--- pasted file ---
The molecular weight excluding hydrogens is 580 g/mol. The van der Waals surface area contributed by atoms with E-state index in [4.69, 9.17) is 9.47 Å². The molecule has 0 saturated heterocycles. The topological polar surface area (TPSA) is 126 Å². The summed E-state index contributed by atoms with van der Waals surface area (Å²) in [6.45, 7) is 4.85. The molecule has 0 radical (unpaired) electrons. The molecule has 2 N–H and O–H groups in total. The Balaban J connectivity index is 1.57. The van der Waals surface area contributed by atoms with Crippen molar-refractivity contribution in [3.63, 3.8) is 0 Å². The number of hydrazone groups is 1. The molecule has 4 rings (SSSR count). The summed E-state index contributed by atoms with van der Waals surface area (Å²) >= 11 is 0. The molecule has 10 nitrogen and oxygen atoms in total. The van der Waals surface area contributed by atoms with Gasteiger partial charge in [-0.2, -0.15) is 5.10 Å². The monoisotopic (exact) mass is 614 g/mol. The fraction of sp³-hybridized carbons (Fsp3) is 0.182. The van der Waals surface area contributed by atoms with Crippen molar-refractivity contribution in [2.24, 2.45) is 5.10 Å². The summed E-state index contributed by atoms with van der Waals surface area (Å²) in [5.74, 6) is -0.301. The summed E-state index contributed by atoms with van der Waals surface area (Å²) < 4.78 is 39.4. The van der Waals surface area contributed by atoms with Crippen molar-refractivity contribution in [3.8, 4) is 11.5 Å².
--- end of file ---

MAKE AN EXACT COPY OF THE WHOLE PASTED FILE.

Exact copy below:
The molecular weight excluding hydrogens is 580 g/mol. The van der Waals surface area contributed by atoms with E-state index in [4.69, 9.17) is 9.47 Å². The molecule has 0 saturated heterocycles. The topological polar surface area (TPSA) is 126 Å². The summed E-state index contributed by atoms with van der Waals surface area (Å²) in [6.45, 7) is 4.85. The molecule has 0 radical (unpaired) electrons. The molecule has 2 N–H and O–H groups in total. The Balaban J connectivity index is 1.57. The van der Waals surface area contributed by atoms with Crippen molar-refractivity contribution in [3.63, 3.8) is 0 Å². The number of hydrazone groups is 1. The molecule has 4 rings (SSSR count). The summed E-state index contributed by atoms with van der Waals surface area (Å²) >= 11 is 0. The molecule has 10 nitrogen and oxygen atoms in total. The van der Waals surface area contributed by atoms with Gasteiger partial charge in [-0.2, -0.15) is 5.10 Å². The monoisotopic (exact) mass is 614 g/mol. The fraction of sp³-hybridized carbons (Fsp3) is 0.182. The van der Waals surface area contributed by atoms with Crippen molar-refractivity contribution in [2.24, 2.45) is 5.10 Å². The summed E-state index contributed by atoms with van der Waals surface area (Å²) in [5.74, 6) is -0.301. The summed E-state index contributed by atoms with van der Waals surface area (Å²) < 4.78 is 39.4. The van der Waals surface area contributed by atoms with Crippen molar-refractivity contribution in [3.8, 4) is 11.5 Å².